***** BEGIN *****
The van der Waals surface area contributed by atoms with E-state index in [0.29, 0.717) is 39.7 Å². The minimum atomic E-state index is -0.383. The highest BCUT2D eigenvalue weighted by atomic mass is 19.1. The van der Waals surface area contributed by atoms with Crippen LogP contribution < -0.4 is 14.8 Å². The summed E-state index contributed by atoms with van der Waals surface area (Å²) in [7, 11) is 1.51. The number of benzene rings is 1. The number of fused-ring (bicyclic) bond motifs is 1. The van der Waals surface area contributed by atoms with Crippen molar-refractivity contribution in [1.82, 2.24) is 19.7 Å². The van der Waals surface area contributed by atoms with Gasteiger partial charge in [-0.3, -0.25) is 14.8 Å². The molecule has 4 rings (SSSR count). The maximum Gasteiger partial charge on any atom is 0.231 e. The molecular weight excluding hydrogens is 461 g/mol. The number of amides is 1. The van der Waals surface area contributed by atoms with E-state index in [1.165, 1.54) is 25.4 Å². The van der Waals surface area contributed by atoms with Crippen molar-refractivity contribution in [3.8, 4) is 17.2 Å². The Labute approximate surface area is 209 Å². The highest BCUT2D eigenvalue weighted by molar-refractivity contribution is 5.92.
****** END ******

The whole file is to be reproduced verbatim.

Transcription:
The van der Waals surface area contributed by atoms with E-state index in [0.29, 0.717) is 39.7 Å². The minimum atomic E-state index is -0.383. The highest BCUT2D eigenvalue weighted by atomic mass is 19.1. The van der Waals surface area contributed by atoms with Crippen LogP contribution < -0.4 is 14.8 Å². The summed E-state index contributed by atoms with van der Waals surface area (Å²) in [7, 11) is 1.51. The number of benzene rings is 1. The number of fused-ring (bicyclic) bond motifs is 1. The van der Waals surface area contributed by atoms with Crippen molar-refractivity contribution in [1.82, 2.24) is 19.7 Å². The van der Waals surface area contributed by atoms with Gasteiger partial charge in [-0.3, -0.25) is 14.8 Å². The molecule has 4 rings (SSSR count). The maximum Gasteiger partial charge on any atom is 0.231 e. The molecular weight excluding hydrogens is 461 g/mol. The number of amides is 1. The van der Waals surface area contributed by atoms with E-state index in [1.165, 1.54) is 25.4 Å². The van der Waals surface area contributed by atoms with Crippen molar-refractivity contribution in [3.8, 4) is 17.2 Å². The Labute approximate surface area is 209 Å². The highest BCUT2D eigenvalue weighted by molar-refractivity contribution is 5.92.